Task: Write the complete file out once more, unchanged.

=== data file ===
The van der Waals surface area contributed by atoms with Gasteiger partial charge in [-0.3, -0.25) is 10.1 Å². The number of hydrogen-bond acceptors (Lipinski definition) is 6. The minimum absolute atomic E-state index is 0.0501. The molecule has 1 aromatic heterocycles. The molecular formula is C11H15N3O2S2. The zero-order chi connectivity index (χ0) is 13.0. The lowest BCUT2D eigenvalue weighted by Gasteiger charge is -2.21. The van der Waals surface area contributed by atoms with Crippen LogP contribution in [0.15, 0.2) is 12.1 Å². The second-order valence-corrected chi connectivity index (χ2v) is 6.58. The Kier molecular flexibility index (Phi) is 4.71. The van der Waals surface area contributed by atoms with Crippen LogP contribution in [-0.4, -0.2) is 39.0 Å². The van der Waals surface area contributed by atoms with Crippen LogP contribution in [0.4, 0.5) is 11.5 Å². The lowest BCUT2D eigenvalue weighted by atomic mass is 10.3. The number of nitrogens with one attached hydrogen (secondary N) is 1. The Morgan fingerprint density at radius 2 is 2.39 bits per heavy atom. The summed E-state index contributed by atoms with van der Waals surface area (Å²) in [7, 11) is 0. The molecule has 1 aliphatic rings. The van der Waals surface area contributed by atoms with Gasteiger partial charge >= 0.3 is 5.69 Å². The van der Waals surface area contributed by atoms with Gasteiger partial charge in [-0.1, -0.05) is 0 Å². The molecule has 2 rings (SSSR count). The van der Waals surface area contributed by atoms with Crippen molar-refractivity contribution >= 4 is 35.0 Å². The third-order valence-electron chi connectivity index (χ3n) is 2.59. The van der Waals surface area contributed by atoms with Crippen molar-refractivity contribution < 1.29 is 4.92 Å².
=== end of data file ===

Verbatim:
The van der Waals surface area contributed by atoms with Gasteiger partial charge in [-0.3, -0.25) is 10.1 Å². The number of hydrogen-bond acceptors (Lipinski definition) is 6. The minimum absolute atomic E-state index is 0.0501. The molecule has 1 aromatic heterocycles. The molecular formula is C11H15N3O2S2. The zero-order chi connectivity index (χ0) is 13.0. The lowest BCUT2D eigenvalue weighted by Gasteiger charge is -2.21. The van der Waals surface area contributed by atoms with Crippen LogP contribution in [0.15, 0.2) is 12.1 Å². The second-order valence-corrected chi connectivity index (χ2v) is 6.58. The Kier molecular flexibility index (Phi) is 4.71. The van der Waals surface area contributed by atoms with Crippen LogP contribution in [-0.4, -0.2) is 39.0 Å². The van der Waals surface area contributed by atoms with Crippen LogP contribution in [0.4, 0.5) is 11.5 Å². The lowest BCUT2D eigenvalue weighted by atomic mass is 10.3. The number of nitrogens with one attached hydrogen (secondary N) is 1. The Morgan fingerprint density at radius 2 is 2.39 bits per heavy atom. The summed E-state index contributed by atoms with van der Waals surface area (Å²) in [7, 11) is 0. The molecule has 1 aliphatic rings. The van der Waals surface area contributed by atoms with Gasteiger partial charge >= 0.3 is 5.69 Å². The van der Waals surface area contributed by atoms with Gasteiger partial charge in [-0.1, -0.05) is 0 Å². The molecule has 2 rings (SSSR count). The van der Waals surface area contributed by atoms with Crippen molar-refractivity contribution >= 4 is 35.0 Å². The third-order valence-electron chi connectivity index (χ3n) is 2.59. The van der Waals surface area contributed by atoms with Crippen molar-refractivity contribution < 1.29 is 4.92 Å².